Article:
Steve Chapman

A few weeks ago, a 25-year-old man was found in his car in Tampa, Fla., dead of a self-inflicted gunshot wound. It was a sad but ordinary story except for two facts: The man, O.J. Murdock, was a wide receiver for the NFL's Tennessee Titans, and the wound was not to the head but the chest.

Exactly why Murdock killed himself is impossible to know. But his case inevitably brings to mind other former NFL players who committed suicide -- particularly Dave Duerson of the Chicago Bears. He feared he was suffering from brain damage and shot himself in the heart for a considered reason: He wanted his brain intact so it could be assessed for illness.

It was, and The Chicago Tribune reported, "Scientists at Boston University who examined Duerson's brain tissue said he suffered from a 'moderately advanced' case of chronic traumatic encephalopathy (CTE), a degenerative brain disease associated with repeated blows to the head."

This is the first weekend of the NFL regular season, which follows closely on the opening of the NCAA schedule, and it brings with it some of the most cherished rites of fall. But this year, it carries with it a sense that the sport's best days are over. The most popular spectator sport in America may be no match for the revelations of medical science.

One of those came Wednesday from a study of more than 3,400 professional football players who had played at least five years in the league. Their death rate from three grave brain diseases -- Alzheimer's, Parkinson's and Lou Gehrig's -- was triple the normal rate.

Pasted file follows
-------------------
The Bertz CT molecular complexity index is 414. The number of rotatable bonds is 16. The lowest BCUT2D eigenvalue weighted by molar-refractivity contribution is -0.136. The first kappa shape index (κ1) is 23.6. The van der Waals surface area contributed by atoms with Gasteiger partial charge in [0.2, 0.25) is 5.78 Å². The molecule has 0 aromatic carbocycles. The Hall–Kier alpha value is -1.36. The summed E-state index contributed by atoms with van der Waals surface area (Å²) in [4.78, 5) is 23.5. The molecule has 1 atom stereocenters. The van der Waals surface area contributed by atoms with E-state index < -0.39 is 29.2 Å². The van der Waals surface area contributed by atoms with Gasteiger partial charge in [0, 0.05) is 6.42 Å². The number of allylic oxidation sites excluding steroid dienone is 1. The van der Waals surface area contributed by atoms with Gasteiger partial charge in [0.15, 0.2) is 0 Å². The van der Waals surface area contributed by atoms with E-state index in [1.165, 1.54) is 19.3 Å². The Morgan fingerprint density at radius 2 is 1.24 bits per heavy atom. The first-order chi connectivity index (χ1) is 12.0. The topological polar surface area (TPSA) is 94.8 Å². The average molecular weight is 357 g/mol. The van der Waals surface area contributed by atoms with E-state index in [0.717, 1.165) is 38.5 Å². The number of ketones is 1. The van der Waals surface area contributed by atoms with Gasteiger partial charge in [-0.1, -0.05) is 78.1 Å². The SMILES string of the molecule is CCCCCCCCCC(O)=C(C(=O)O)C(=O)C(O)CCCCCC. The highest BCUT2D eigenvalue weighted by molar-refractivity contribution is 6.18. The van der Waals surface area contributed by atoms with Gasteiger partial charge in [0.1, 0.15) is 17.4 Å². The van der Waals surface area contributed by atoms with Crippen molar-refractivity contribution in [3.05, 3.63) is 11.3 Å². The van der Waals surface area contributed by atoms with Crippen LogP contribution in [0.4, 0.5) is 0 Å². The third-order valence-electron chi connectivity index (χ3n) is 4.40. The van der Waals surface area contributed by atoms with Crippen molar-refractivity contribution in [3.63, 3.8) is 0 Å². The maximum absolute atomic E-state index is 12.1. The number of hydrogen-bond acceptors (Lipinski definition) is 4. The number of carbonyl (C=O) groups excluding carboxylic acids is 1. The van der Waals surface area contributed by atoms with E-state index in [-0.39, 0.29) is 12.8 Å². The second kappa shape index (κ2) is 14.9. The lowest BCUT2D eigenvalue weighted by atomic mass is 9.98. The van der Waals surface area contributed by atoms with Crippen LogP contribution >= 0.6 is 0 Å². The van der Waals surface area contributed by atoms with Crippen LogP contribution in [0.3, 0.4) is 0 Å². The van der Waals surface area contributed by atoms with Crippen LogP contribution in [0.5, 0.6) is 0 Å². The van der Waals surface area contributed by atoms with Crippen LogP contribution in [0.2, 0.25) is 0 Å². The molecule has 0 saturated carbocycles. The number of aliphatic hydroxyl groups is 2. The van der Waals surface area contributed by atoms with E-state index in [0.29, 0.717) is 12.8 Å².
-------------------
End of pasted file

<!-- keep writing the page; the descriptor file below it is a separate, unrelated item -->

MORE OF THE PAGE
"It is very appropriate to say that what these guys in the study died of is likely CTE," said Robert Stern, a neurology professor who co-founded the Center for the Study of Traumatic Encephalopathy at Boston University.

But the news is even worse than it sounds. Many of the subjects played in the NFL decades ago, and Stern said that because modern players are bigger and faster, they may be inflicting even worse brain damage on each other.

The stark truth is that shots to the head turn out to be unhealthy for the brain, and such blows are to football what running is to basketball: something that happens every play. Concussions were once thought to be the main risk, but experts have established that CTE can occur even in players with no history of multiple concussions.

It's a progressive disease, with no known cure, and its effects are grim -- including "memory loss, confusion, impaired judgment, impulse control problems, aggression, depression, and, eventually, progressive dementia," according to the BU center.

Steve Chapman

Steve Chapman is a columnist and editorial writer for the Chicago Tribune.

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